Data use in the rest of Government: Where is the consultation on any ethics?

Where is the consultation on any ethics?

As was in the NHS bureaucracy, this consultation is about doing more of what Government been doing already: Not better sharing, just more copying.

If this wasn’t about databases, the same consultation could be had about buying more filing cabinets, ink, and scribes.

The approach and consultation strengthens the groupthink of the last decade, where parts of this legislation originate. It may look as if there were no lessons from recent years, but there is a reason this consultation looks that way.

The lessons of recent years have been entirely ignored.

The published “data science ethics” framework could have be used to justify, in any of its disastrous forms. No one involved in the programme would have had any problem ticking the current boxes.

The original draft framework was much more challenging. Even when it had been turned into the same 10 point civil service language before the election, the challenge to the status quo remained.

When the post-election Director of Data took an ethical framework round the Departments, they hated it…  “Start with clear user need and public benefit”

What the Departments wanted was to keep doing what they’d been doing all along. And so the Cabinet Office destroyed a credible ethical framework and became lap dogs to mass copying of bulk personal datasets… “Use data and tools which have the minimum intrusion necessary”

It isn’t quite the same process that created, but the outcomes will be the same… “Be alert to public perceptions”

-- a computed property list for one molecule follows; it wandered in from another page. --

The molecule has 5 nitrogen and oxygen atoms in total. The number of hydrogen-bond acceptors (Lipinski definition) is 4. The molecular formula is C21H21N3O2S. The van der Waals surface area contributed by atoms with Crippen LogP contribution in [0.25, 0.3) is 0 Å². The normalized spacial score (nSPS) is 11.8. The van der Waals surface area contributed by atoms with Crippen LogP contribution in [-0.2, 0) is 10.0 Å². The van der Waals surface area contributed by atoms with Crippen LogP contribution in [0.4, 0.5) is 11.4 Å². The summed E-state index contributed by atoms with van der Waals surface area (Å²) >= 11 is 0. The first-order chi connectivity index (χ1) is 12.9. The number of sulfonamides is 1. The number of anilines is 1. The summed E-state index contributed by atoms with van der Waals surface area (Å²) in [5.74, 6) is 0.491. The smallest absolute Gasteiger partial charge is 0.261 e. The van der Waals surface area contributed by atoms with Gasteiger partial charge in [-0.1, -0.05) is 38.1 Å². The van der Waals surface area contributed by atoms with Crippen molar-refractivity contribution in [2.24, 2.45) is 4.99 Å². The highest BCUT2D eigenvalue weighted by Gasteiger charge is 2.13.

The NHS has had 3 years of data pain as those who use data repeatedly fought to keep doing the same thing they’ve always done, or more of it. The Caldicott Review will say how that should change. A review whose publication has been delayed by Whitehall until the day before the Cabinet Office consultation closes – published before so they can say it was published before, but 36 hours before the closing deadline so it can’t be digested… “Be as open as possible”

The response to this consultation should be simple:

No to secret and invasive copying of identifiers”.

Yes, to offering a citizen a choice whether their data can be used to make a transaction easier for them;

Yes, to democratic decisions about when the above question isn’t asked;

Yes, to every citizen knowing how individual level data about them is used, whereever it is used;

No, to s152 to the Coroners and Justice Bill 2009 (under a new name).


The Home Office part of the consultation creates arbitrary gateways, for the civil service, not for the citizen. This is data copying done to the citizen, not for the citizen. This is not about the Home Office – they wrote the example, but the legislation came straight off the Cabinet Office shelf.

Local authorities see benefits to sharing medical data with landlords; and why wouldn’t a local authority want to tell their department that deals with social housing to know what benefits a citizen is entitled to? There are also many reasons a citizen may not want their landlord to know a fact that could be legitimately shared for others. This problem can not be addressed at a national scale. It can only be addressed by the citizen being able to give or withhold permission as part of each transaction. Insurance companies will take any data you offer them, which is why the GP profession uses a standard agreed form with just the information needed.